And now for something completely different…
Since 1995, one of my jobs has been as a custom sawyer, milling lumber for clients in Washington, Oregon and Northern California. After I started kayaking, I stopped doing as much sawmilling work, but have been getting back into it lately.
In 1995, after selling my house in Portland, OR, I bought a brand new Woodmizer sawmill, and for about seven years I used that first mill to make most of my living. In 2002, I sold that original mill and bought a used 1996 model with hydraulic log loading and handling features, something I should have gotten with the first one, but I had no idea at that point what I was getting into. I think those 7 years of manual log handling probably took about 7 years off of my lifespan in excessive wear and tear on my body. I do still have all of my fingers, though, and both eyes, so I guess I’m doing all right so far.
The Woodmizer is a horizontally arranged bandsaw, powered by a gasoline engine. The log is loaded onto the carriage, and the sawhead moves back and forth taking slices off of the wood. The whole thing is built onto a trailer axle, so it is very portable. I have set this mill up in some unbelievable places, including in no parking zones in the city more than once.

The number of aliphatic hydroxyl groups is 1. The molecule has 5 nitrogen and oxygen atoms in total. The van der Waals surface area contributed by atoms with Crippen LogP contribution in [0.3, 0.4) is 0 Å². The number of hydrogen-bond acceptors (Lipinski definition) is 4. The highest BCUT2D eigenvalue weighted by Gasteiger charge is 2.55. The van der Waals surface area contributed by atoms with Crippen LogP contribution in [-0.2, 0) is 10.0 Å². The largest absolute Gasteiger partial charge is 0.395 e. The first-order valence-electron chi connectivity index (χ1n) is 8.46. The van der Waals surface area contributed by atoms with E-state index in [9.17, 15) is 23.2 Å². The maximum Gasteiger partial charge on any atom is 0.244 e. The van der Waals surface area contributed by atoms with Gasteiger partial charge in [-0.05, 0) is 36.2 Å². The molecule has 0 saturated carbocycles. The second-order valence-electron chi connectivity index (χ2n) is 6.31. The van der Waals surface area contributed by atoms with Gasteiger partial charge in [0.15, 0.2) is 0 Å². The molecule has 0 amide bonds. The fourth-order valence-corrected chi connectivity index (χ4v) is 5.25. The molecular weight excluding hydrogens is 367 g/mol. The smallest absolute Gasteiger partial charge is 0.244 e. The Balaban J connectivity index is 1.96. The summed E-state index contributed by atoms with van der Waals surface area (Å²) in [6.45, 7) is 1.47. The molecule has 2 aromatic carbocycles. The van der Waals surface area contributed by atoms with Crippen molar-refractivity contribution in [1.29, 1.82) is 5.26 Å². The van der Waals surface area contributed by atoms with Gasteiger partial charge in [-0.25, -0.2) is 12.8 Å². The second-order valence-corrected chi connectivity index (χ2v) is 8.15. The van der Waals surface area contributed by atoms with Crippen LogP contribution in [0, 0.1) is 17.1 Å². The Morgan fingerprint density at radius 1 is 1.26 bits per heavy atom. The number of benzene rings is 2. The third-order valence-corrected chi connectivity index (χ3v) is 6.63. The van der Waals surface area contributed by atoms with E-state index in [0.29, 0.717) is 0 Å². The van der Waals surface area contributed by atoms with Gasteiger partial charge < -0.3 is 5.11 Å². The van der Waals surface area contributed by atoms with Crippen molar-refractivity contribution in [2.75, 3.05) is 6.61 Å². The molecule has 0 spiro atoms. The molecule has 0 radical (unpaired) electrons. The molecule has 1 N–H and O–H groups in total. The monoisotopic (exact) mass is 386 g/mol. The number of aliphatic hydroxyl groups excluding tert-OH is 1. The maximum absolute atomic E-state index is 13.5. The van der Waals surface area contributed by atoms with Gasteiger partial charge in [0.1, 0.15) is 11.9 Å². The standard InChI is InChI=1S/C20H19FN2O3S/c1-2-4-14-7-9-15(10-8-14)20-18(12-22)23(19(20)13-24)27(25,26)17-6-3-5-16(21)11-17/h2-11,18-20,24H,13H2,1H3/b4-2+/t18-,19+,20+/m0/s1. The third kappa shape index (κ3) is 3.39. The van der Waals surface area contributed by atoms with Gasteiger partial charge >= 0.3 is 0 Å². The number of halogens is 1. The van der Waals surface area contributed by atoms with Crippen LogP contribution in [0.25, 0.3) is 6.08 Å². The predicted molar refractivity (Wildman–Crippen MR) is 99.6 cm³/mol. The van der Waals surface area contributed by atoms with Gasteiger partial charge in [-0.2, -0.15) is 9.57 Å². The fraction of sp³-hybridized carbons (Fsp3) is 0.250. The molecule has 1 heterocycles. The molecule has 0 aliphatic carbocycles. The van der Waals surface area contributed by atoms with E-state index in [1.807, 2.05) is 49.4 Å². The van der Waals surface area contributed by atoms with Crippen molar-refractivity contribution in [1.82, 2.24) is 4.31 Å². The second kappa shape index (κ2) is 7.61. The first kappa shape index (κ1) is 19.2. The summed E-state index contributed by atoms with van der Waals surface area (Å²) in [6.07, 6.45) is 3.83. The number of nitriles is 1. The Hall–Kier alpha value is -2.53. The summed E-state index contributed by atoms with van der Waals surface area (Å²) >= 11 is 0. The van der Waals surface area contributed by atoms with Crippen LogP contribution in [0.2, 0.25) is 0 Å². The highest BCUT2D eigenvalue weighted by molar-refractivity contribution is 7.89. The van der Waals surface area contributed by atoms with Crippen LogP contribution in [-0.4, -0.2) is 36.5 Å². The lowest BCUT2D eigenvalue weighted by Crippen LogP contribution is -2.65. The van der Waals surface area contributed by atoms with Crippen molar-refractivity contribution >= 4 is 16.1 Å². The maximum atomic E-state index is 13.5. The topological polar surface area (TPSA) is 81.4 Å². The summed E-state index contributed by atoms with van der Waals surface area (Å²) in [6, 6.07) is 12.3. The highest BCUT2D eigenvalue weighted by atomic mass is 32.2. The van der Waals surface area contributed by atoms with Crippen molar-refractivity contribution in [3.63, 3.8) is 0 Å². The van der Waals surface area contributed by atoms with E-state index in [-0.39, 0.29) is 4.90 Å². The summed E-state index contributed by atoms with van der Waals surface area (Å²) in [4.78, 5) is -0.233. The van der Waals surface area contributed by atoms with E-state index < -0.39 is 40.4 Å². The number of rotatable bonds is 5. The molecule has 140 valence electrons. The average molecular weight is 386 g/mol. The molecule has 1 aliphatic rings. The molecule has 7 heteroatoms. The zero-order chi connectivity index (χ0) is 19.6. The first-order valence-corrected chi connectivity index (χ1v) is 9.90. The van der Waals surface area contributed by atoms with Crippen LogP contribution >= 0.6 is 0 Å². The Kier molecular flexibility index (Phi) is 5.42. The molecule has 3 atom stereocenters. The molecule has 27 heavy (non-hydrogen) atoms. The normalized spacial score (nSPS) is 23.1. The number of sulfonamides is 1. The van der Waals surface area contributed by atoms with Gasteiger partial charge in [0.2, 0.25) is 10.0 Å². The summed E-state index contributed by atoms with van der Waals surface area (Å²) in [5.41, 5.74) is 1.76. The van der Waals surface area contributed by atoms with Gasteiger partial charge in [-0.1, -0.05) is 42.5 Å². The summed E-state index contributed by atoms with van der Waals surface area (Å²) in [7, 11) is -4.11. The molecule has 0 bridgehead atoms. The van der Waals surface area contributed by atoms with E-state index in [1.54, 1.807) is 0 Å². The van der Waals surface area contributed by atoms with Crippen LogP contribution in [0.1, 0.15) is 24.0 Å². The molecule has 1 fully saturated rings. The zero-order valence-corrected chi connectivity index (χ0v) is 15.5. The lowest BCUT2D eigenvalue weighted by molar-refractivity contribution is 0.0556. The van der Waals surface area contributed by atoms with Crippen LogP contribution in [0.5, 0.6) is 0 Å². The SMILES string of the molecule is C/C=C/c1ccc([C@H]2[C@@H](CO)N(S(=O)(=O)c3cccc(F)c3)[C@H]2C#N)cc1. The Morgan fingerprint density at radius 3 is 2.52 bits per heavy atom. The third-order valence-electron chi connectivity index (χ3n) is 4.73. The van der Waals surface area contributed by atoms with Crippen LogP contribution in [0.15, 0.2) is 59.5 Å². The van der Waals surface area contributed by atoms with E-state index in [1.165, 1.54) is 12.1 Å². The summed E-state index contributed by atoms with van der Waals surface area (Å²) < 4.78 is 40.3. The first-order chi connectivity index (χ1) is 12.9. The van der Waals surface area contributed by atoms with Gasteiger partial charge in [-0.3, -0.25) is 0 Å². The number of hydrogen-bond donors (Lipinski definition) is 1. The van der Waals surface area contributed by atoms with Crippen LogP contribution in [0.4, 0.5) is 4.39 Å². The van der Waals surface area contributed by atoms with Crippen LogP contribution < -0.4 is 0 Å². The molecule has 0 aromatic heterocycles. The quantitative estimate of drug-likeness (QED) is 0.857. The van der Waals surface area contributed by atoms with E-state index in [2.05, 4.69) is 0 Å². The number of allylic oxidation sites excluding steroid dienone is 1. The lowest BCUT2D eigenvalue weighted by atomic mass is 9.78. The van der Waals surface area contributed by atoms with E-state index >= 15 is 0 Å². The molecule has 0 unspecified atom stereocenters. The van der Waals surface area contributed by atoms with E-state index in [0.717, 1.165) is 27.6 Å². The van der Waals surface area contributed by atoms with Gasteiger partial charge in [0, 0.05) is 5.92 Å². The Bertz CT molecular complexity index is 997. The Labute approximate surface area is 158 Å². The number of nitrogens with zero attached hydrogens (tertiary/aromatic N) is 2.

I have milled everything from veneers and small strips for laminating up to large beams up to almost 30′ long. I have milled pretty much every kind of softwood that grows on the West Coast, and lots of different hardwoods including alder, fruit trees, black locust, madrone and several kinds of oaks and maples. Wood that I’ve milled has been made into sheds, custom homes, barns, corrals, kayaks and other boats, fine furniture and cabinetry.
Over the years I have been involved in a variety of building projects by way of supplying the custom milled lumber. Lately I have been thinking of tracking down some of those building projects and going to visit them. A book, perhaps?
This week I am milling up some Port Orford and Western Red Cedar for a neighbor to finish his pergola project. The PO cedar came from some landscaping trees near his house that blew over earlier in the year, and the red cedar was removed by the PUD to protect the power lines.